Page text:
On Sunday, our church live stream went badly wrong. Lots of less than excellent things happened, but the low point was when YouTube AI decided to kick us off altogether for somehow breaching its terms and conditions. It is entirely unclear exactly what accounted for the breach given that it was just me talking and saying nothing problematic. We got it back up and running, but the whole thing descended into further farce from there. Live streaming is stressful enough at the best of times, but I am still getting over Sunday’s trash fire.
I came away from Sunday feeling the Lord had been dishonoured and, if anybody had been served through what went on at all, it was in spite of what was streamed. You can judge for yourself how bad it was by watching it here (though, it bears saying, the worst of it was in the video YouTube thankfully removed). But when we come away feel like this – and let’s be honest, it’s not unique to our live streams – what are we supposed to do when everything goes wrong?
In no particular order, here are three thoughts.
Remember God is sovereign
As Spurgeon so helpfully said, ‘the sovereignty of God is the pillow upon which you lay your head.’ That God is sovereign means that he is bigger than our total gnaws up. In fact, he ordained it. Bizarre as it may seem, God sovereignly determined it would go to pot because – and get this for a laugh – he decided that would glorify him more than if it didn’t!
Forget the well-wishers and comforters of Job who trot out the cliche that ‘God can use even our weak efforts’, they’re wrong. God doesn’t just use them, he ordains them. And he ensures he is more glorified, not less, as a result of it. So, your terrible farce, bizarrely enough, serves God’s glory more than had it not happened because he ordained it would be so. That’s worth getting in our heads before we go to sleep.
Remember people aren’t expecting perfection
Obviously, people aren’t tuning in to see what is purposefully rubbish. But, at the same time, most people realise that this live streaming malarkey is new to everybody. Most of us are feeling our way into it and it would be more surprising if we breezed into it with no problems whatsoever. Most of our people are not sitting in judgement waiting to see everything go wrong, they are grateful that they are able to receive any teaching at all under the circumstances. When things go wrong, let’s remember that our people are mainly pleased to be able to access teaching on a Sunday despite circumstances that would otherwise make it impossible.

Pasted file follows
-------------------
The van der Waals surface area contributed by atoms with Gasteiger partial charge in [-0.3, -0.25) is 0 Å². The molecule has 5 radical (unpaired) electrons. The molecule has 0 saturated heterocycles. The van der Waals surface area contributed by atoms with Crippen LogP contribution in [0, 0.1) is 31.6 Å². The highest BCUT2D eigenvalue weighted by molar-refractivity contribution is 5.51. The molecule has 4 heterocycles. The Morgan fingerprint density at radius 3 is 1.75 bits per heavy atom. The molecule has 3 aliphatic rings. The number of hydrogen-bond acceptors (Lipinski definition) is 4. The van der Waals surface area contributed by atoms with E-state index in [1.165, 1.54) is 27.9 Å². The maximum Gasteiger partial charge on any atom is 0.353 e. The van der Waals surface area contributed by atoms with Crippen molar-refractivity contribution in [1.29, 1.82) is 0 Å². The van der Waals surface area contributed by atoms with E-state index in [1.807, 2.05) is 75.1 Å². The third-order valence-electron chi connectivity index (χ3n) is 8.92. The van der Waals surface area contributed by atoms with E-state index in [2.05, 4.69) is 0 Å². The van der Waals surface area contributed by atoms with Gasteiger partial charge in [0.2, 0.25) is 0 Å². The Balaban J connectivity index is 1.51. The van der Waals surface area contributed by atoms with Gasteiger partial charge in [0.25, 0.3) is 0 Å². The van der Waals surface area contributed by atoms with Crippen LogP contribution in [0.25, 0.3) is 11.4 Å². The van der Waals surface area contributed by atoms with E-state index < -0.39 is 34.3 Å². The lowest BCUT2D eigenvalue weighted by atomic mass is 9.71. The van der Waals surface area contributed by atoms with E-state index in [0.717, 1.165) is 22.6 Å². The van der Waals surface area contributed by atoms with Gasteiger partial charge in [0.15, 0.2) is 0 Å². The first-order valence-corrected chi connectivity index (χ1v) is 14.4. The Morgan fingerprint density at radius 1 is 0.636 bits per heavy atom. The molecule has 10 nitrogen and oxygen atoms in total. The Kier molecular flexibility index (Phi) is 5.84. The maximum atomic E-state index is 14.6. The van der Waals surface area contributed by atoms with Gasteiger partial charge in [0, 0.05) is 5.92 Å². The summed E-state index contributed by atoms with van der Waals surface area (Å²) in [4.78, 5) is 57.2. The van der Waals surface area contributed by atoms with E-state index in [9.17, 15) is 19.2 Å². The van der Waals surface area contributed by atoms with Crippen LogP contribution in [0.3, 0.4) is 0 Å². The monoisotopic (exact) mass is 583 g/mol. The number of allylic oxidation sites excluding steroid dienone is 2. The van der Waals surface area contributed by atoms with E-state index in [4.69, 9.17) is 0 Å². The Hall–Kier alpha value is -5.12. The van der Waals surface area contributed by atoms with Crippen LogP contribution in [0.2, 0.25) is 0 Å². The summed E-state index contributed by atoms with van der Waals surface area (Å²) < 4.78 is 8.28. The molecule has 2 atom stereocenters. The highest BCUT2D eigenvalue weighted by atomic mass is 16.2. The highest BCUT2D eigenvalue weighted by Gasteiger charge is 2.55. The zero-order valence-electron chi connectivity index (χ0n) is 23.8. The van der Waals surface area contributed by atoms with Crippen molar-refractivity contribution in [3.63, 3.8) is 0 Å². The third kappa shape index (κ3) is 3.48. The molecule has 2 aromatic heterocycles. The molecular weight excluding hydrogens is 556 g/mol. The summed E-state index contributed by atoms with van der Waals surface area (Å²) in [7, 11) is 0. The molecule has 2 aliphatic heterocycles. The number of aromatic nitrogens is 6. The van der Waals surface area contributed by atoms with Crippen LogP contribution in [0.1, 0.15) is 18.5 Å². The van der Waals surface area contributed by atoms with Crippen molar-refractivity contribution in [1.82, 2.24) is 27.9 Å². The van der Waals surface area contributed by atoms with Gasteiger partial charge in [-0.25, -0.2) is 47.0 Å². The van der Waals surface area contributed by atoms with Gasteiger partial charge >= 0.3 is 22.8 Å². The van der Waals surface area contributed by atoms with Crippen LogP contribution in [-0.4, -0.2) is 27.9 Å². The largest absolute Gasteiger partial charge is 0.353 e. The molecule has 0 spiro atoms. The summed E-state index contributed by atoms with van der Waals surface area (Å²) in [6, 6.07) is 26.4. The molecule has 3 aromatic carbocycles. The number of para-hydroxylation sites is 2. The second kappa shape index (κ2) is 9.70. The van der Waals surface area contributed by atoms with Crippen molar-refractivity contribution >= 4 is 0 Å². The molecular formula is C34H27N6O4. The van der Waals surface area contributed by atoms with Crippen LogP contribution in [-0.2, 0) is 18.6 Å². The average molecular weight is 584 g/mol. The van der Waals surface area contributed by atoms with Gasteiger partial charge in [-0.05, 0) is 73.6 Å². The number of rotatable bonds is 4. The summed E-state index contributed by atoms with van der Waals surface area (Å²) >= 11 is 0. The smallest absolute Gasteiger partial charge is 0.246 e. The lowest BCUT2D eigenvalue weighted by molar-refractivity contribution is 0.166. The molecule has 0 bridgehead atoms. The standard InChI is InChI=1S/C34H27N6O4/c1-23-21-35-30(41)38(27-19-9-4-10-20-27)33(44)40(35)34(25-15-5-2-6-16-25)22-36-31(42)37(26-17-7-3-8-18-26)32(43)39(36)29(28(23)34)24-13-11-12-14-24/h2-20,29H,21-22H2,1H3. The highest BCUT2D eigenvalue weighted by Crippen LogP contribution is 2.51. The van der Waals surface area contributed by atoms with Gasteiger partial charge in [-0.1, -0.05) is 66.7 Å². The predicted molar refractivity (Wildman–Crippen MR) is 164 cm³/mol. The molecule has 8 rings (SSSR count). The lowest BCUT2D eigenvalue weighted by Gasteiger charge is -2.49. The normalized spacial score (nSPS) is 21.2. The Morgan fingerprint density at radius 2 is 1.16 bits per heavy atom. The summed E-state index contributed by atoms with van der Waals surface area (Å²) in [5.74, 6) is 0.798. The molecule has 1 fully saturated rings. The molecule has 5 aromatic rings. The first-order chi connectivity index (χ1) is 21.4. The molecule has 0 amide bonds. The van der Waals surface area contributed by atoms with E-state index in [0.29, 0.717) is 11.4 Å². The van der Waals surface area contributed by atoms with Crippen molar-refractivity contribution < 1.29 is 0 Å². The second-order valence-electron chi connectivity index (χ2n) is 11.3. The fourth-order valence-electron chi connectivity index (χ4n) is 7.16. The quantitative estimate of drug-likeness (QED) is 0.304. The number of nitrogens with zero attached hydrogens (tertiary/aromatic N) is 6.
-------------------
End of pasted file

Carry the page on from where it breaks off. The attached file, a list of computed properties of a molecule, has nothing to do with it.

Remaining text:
Do your best next time
The Lord isn’t looking for perfection either. But that doesn’t mean we should aim to be terrible or the reason everything goes wrong is because we just haven’t bothered putting in the effort to make it work. The Lord may not be asking for perfect service, he is not honoured by slapdash lack of planning that causes your own problems. We ought to be rightly preparing and seeking to do our best to honour the Lord.
So, when everything goes wrong, whilst we shouldn’t spend an inordinate amount of time beating ourselves up about it (though, if you’re anything like me, you probably will), we should try to do better next time. It is worth identifying the things that did not work so well and figure out solutions to avoid them (so far as we’re able) next time. The Lord doesn’t mind when things go wrong – especially when they’re out of our hands altogether – but we should rightly want to honour him by putting in the effort to minimise the chances of it happening again if we’re able. He is much bigger than all that, of course, but what the Lord wants is our hearts and it says something about us if we just aren’t bothered about trying to sort it out for next time.